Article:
Elon Musk Calls For Amazon Breakup in Latest Spat With Jeff Bezos
By Tim Higgins
Elon Musk on Thursday took aim at Amazon.com Inc. and its
founder Jeff Bezos, calling for a breakup of the online retail
giant after it had rejected a book questioning the risk of the
coronavirus pandemic, a topic the Tesla Inc. chief executive has
expressed strong views on.
"Time to break up Amazon. Monopolies are wrong!" Mr. Musk said
on Twitter in response to a tweet by Alex Berenson, an author who
said that Kindle Direct Publishing, Amazon's outlet for
self-published e-books, had rejected his submission for a
Covid-19-related book. Mr. Musk initially responded: "This is
The book was removed in error and was being reinstated, an
Amazon spokeswoman said. She didn't address Mr. Musk's claim that
the company was a monopoly that should be broken up
Soon after Mr. Musk's message, the author tweeted that Amazon
had "backed down" and shared a screenshot of a message he had
received from Kindle that the book had been published and would be
available on the website "in a few hours."
The book that sparked Mr. Musk's criticisms of Mr. Bezos on
Thursday is called "Unreported Truths about Covid-19 and Lockdowns:
Part 1: Introduction and Death Counts and Estimates."
In an excerpt of the book posted online, Mr. Berenson writes
that the virus is more deadly than the seasonal flu in most years,
though the fatality rate is far lower than last century's Spanish
He and Mr. Musk have engaged on Twitter in recent weeks as the
Tesla CEO has repeatedly questioned the risk of Covid-19 and argued
the threat of economic shutdown is greater, making him one of the
highest profile businessmen to question the government's response
to the crisis.
Mr. Musk and Mr. Bezos have a history of taking jabs at each
other, rooted in a space race that is playing out between the two
billionaires, a corporate version of the Cold War-era rivalry
between the U.S. and the former Soviet Union to dominate space. Mr.
Musk, who also runs Space Exploration Technologies Corp., or
SpaceX, has been critical of Mr. Bezos' own passion project, a
rocket company separate from Amazon called Blue Origin.
SpaceX last week successfully sent U.S. astronauts into space,
in the first-ever private spacecraft to attain orbit with people on
board. The mission was the culmination of years of work as part of
the entrepreneur's broader dream of colonizing Mars.
Last year, Mr. Bezos took a not-so subtle swipe at Mr. Musk's
long-held ambition of going to Mars, which Mr. Musk has said humans
should do as a backup for life on Earth. "My friends who want to
move to Mars?" Mr. Bezos said during a talk at the Wings Club,
without naming Mr. Musk. "I say do me a favor: Go live on the top
of Mount Everest for a year first and see if you like it, because
it's a garden paradise compared to Mars."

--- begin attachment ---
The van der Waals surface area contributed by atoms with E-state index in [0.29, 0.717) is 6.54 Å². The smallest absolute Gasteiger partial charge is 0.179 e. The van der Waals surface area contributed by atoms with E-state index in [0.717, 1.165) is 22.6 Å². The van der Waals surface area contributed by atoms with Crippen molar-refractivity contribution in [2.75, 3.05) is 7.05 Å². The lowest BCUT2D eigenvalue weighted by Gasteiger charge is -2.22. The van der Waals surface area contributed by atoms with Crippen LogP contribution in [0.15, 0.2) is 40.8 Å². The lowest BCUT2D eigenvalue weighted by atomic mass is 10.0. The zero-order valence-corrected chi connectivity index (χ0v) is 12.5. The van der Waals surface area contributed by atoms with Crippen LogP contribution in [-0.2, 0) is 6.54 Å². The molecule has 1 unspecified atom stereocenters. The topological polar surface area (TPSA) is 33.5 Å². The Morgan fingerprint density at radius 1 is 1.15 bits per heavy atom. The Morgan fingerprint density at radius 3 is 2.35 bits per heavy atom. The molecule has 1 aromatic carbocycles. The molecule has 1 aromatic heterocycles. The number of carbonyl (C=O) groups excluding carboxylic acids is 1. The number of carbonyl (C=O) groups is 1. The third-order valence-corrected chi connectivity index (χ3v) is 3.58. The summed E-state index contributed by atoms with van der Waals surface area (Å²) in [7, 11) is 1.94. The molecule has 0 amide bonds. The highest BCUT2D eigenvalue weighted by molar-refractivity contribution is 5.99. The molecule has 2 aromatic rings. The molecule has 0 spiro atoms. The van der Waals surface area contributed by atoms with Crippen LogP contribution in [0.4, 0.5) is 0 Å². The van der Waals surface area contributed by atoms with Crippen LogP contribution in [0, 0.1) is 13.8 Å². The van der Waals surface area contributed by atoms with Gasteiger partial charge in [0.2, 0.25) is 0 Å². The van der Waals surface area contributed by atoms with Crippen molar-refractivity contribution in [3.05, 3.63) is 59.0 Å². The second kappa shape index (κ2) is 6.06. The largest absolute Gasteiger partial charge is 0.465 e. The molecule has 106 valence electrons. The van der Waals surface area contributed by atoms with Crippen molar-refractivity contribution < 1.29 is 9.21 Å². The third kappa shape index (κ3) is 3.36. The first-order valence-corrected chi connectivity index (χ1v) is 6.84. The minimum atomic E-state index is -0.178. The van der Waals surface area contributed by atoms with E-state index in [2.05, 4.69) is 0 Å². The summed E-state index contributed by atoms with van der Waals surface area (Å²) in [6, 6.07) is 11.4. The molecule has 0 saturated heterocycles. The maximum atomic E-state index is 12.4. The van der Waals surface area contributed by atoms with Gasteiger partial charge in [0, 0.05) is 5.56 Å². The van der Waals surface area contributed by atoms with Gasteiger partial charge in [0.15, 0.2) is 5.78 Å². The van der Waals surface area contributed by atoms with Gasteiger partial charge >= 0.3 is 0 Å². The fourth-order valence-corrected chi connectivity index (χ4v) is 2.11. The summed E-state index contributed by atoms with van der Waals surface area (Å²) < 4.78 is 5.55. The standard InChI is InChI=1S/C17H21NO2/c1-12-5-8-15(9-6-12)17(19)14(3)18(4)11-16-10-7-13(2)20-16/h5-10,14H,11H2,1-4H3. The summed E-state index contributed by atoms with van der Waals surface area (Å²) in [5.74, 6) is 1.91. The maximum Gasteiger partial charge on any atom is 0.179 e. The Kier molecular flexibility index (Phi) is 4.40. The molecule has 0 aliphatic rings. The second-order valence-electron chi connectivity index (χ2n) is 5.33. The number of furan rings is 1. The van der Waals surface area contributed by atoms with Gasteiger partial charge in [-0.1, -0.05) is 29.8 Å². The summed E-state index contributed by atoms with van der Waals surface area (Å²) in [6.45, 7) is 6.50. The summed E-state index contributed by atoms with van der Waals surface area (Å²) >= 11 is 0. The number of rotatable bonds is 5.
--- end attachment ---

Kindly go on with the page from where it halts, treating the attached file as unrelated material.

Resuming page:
Amazon has come under political pressure for some of its
business practices from politicians in both parties. Former
Democratic presidential candidates Sen. Elizabeth Warren of
Massachusetts and Vermont's Sen. Bernie Sanders each called for
Amazon to be broken up due its size and dominance of e-commerce.
Sen. Josh Hawley (R., Mo.) in April urged the Justice Department to
" open a criminal antitrust investigation of Amazon" after a Wall
Street Journal report detailed the company's use of data on
third-party sellers on its platform to develop its products.
President Trump also has been a frequent critic of Amazon and
Mr. Bezos, related, in part, to the CEO's ownership of the
Washington Post. The president last year also questioned some of
Amazon's actions in pursuit of a massive Pentagon cloud-computing
contract, since awarded to Microsoft Corp. Amazon has challenged
the award, in part claiming Mr. Trump had pressured the Defense
Dept not to give it the contract potentially worth $10 billion.
Mr. Musk last month won backing from Mr. Trump as he pressured
local authorities in California to allow electric-car maker Tesla
to resume production at his lone U.S. car plant after manufacturing
was halted in March as the Bay Area tried to combat the spread of
the coronavirus. Mr. Musk filed a lawsuit in an attempt to restart
production before doing so in apparent violation of the local
The rivalry between Mr. Musk and Mr. Bezos took a new twist last
month with Amazon exploring the possible acquisition of a
driverless-car technology startup called Zoox Inc. Amazon has
investments in electric-car startup Rivian Automotive LLC and
self-driving car startup Aurora Innovation Inc., which was
co-founded by a former Tesla executive who helped develop Mr.
Write to Tim Higgins at Tim.Higgins@WSJ.com
(END) Dow Jones Newswires
June 04, 2020 17:29 ET (21:29 GMT)
Copyright (c) 2020 Dow Jones & Company, Inc.